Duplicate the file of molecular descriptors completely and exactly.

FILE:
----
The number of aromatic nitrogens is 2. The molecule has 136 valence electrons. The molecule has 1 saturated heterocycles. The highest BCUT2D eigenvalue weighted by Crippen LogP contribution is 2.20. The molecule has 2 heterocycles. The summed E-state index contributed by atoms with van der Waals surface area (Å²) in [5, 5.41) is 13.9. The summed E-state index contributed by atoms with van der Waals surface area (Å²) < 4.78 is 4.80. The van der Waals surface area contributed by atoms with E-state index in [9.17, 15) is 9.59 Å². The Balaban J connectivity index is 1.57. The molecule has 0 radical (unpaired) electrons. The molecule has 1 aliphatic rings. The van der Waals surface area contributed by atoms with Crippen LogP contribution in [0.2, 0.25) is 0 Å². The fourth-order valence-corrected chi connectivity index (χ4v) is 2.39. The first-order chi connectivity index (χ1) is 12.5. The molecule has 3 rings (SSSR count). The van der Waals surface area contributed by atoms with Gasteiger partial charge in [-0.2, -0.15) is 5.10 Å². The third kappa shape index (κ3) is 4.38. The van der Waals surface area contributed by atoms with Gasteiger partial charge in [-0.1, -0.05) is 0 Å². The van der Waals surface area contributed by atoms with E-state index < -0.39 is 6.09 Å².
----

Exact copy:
The number of aromatic nitrogens is 2. The molecule has 136 valence electrons. The molecule has 1 saturated heterocycles. The highest BCUT2D eigenvalue weighted by Crippen LogP contribution is 2.20. The molecule has 2 heterocycles. The summed E-state index contributed by atoms with van der Waals surface area (Å²) in [5, 5.41) is 13.9. The summed E-state index contributed by atoms with van der Waals surface area (Å²) < 4.78 is 4.80. The van der Waals surface area contributed by atoms with E-state index in [9.17, 15) is 9.59 Å². The Balaban J connectivity index is 1.57. The molecule has 0 radical (unpaired) electrons. The molecule has 1 aliphatic rings. The van der Waals surface area contributed by atoms with Crippen LogP contribution in [0.2, 0.25) is 0 Å². The fourth-order valence-corrected chi connectivity index (χ4v) is 2.39. The first-order chi connectivity index (χ1) is 12.5. The molecule has 3 rings (SSSR count). The van der Waals surface area contributed by atoms with Gasteiger partial charge in [-0.2, -0.15) is 5.10 Å². The third kappa shape index (κ3) is 4.38. The van der Waals surface area contributed by atoms with Gasteiger partial charge in [-0.1, -0.05) is 0 Å². The van der Waals surface area contributed by atoms with E-state index < -0.39 is 6.09 Å².